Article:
If he was my horse, I would look into a multi vitamin MADE to be used with alfalfa based diets. SmartPak has a line of supplements for this (they include selenium, too) - http://www.smartpakequine.com/horse-...ents-13pc.aspx.
Horseguard is also more Selenium than I would be comfortable giving. According to thehorse.com (The Horse | Selenium: A Balancing Act) the average 1000lb horse needs 20mg/day. Horseguard is 24mg. Horses definitely need Selenium, but too much is a baaaaad thing - I would talk to your vet about this one and have your hay tested (especially if it isn't locally grown). If he does need to be supplemented, SmartPak has some Vitamin E & Selenium-only supplements that could be helpful.
I don't see a problem with the Gut Guard. It should help firm up his manure, even if you don't use it in conjunction with the Horse Guard.
We are going to start adding a bit more grass hay and less alfalfa over the next couple of weeks to see if that helps his runny poo, however I think that given the amount of stress he's undergone lately it probably isn't unlikely that he could benefit from probiotics etc to "kickstart" his system back into a regular functioning. The Gut Guard is something that we'll only be giving temporarily until he's better settled and has a well-established feed routine.
The research that I have done indicates that in my area, horses need 3 mg of Selenium daily... so theoretically 1.3 mg in the Equibalance and 1.5 mg in the Horse Guard would be just about perfect. Here in the northwest, Selenium is essentially nonexistant in our hay or grass.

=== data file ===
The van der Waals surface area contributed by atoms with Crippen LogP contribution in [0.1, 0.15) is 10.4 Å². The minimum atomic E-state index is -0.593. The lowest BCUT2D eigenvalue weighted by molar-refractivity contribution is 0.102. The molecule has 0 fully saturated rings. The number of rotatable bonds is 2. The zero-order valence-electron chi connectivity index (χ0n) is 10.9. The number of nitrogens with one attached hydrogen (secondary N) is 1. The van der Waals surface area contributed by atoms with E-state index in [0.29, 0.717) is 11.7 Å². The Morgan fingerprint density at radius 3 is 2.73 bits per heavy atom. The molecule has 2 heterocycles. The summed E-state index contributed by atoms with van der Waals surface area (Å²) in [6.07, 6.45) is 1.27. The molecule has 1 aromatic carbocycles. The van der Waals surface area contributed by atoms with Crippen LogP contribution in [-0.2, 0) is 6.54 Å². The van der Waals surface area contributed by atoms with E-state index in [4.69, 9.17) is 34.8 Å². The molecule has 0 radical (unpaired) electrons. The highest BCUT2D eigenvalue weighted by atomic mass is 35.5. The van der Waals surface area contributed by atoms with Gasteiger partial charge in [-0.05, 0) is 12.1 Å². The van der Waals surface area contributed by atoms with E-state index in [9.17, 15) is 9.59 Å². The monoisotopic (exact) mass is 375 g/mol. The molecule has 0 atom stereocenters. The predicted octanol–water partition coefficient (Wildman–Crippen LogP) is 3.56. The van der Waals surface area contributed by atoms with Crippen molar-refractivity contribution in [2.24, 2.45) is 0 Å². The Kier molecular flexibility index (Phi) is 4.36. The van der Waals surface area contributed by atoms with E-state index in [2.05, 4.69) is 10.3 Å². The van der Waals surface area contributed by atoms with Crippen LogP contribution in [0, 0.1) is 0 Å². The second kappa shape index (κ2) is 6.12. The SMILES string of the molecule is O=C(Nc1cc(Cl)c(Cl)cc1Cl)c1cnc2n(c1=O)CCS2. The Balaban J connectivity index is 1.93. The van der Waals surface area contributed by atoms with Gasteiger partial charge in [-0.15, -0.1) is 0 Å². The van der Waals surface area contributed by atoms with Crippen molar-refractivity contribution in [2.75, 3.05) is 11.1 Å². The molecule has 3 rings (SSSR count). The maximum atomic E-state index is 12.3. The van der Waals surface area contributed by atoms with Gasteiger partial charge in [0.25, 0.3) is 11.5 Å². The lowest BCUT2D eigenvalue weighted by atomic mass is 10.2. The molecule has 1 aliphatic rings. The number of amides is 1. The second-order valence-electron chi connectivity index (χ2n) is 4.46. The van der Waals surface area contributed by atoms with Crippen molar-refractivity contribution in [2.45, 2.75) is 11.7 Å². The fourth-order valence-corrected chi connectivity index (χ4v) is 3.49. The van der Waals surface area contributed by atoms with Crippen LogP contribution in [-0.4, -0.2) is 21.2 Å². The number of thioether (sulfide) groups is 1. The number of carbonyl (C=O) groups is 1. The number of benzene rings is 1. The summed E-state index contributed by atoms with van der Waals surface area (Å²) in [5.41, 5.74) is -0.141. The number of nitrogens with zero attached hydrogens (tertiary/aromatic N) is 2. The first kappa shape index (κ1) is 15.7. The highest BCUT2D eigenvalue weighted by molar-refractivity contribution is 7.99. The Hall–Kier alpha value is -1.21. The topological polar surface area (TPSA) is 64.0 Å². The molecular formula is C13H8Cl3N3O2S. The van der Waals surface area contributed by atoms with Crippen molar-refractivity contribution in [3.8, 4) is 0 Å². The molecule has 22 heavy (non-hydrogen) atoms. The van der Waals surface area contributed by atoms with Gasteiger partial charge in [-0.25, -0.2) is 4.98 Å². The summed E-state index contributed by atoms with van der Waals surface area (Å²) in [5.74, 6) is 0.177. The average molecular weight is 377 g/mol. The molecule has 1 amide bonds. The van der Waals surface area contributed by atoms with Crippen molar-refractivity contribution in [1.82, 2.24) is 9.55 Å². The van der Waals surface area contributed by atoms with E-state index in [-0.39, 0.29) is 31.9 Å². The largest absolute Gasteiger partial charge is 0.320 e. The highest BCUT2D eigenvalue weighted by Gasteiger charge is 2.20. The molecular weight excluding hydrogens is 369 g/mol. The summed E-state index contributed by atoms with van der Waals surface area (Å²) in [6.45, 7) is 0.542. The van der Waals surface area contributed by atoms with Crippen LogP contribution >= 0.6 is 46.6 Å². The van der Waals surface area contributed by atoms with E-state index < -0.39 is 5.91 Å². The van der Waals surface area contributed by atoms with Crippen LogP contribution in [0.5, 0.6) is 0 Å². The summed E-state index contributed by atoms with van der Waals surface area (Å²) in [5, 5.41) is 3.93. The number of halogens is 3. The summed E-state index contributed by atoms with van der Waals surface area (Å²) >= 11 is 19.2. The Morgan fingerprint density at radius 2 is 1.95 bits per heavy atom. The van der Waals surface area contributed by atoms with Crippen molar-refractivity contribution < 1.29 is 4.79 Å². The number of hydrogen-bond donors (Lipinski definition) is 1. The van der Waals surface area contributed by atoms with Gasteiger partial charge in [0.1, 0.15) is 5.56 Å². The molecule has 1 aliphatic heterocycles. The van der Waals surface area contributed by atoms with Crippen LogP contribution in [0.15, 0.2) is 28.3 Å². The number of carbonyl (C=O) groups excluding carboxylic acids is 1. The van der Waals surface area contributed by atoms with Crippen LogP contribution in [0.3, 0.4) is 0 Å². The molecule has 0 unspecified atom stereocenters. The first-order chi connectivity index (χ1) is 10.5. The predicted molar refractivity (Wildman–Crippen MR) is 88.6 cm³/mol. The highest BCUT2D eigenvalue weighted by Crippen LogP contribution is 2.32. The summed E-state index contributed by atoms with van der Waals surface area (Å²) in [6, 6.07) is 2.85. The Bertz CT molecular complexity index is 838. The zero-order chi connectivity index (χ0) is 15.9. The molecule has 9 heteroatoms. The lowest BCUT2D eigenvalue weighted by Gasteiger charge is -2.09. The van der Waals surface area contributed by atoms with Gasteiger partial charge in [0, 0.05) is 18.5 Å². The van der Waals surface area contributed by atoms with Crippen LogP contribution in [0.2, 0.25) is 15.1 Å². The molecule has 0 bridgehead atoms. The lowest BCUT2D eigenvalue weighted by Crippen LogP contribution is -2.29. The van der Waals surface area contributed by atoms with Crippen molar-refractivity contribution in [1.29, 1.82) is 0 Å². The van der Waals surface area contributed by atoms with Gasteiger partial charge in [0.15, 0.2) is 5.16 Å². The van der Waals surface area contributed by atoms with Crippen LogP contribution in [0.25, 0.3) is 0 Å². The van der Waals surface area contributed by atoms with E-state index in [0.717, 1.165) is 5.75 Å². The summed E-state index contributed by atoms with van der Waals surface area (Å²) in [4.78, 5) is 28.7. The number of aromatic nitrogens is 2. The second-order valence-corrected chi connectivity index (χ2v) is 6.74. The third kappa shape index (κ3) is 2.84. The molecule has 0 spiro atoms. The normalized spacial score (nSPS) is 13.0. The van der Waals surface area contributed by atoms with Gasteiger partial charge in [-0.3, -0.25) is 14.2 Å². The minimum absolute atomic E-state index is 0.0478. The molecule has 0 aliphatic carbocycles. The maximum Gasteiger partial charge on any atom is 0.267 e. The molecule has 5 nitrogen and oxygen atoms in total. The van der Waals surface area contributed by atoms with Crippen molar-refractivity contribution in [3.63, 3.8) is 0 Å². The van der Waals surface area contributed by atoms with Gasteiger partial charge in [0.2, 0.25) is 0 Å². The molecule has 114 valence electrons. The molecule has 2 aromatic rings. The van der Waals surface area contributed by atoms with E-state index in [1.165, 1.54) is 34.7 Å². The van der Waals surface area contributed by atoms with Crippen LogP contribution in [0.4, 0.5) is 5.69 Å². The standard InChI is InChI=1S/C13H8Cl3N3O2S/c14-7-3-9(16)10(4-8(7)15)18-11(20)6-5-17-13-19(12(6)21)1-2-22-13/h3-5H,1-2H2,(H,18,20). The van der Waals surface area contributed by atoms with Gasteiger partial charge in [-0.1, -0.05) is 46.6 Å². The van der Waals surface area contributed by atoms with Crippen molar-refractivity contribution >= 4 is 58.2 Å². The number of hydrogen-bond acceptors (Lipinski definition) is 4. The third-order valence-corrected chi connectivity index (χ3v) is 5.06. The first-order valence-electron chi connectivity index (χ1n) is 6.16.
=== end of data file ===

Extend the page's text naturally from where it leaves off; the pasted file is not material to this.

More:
Thank you so much for your response; it has been very helpful. I was worried that no one would reply since I've written so much and gotten so specific. :D
I missed the per pound thing initially too. >_<
The links you've provided are very helpful though; thank you!
If he's being fed alfalfa, I can nearly promise you that he doesn't need more protein. I agree with finding out exactly what is causing the sloppy poo, whether it's stress or diet change or a reaction to the alfalfa and fix that instead of just loading him up on all those supplements and treatments.
I would be willing to bet that the alfalfa is quite a bit richer than his belly is able to handle and that's what's causing it. He probably grew up eating scrub brush and yucca plants so I think that a switch to grass hay will likely do him good. After his guts get settled, you can start adding a bit of alfalfa back in again so that he can adjust better and still get the added protein and minerals that alfalfa has over grass hay.
At most, other than the hay, I would give him either a mineral block or loose equine minerals (free access) to make up for any deficiencies that may exist in your area, like selenium.
Overfeeding a yearling can cause just as many problems as underfeeding them and I prefer to air on the side of caution.
So, it sounds like he doesn't actually need the Equibalance according to what some of you are saying about protein requirements.
Thus, could he be fed a grass hay / alfalfa diet and just get a regular dose of HorseGuard to cover the rest of the vitamins and minerals?
That's what I think. For your average yearling, it is suggested that they have a feed with ~10% protein. Good alfalfa generally runs 15%+.
As for the horsegard, that's your choice. Me, personally, I much prefer giving them access to minerals so that they can take what they want when they feel like they want it.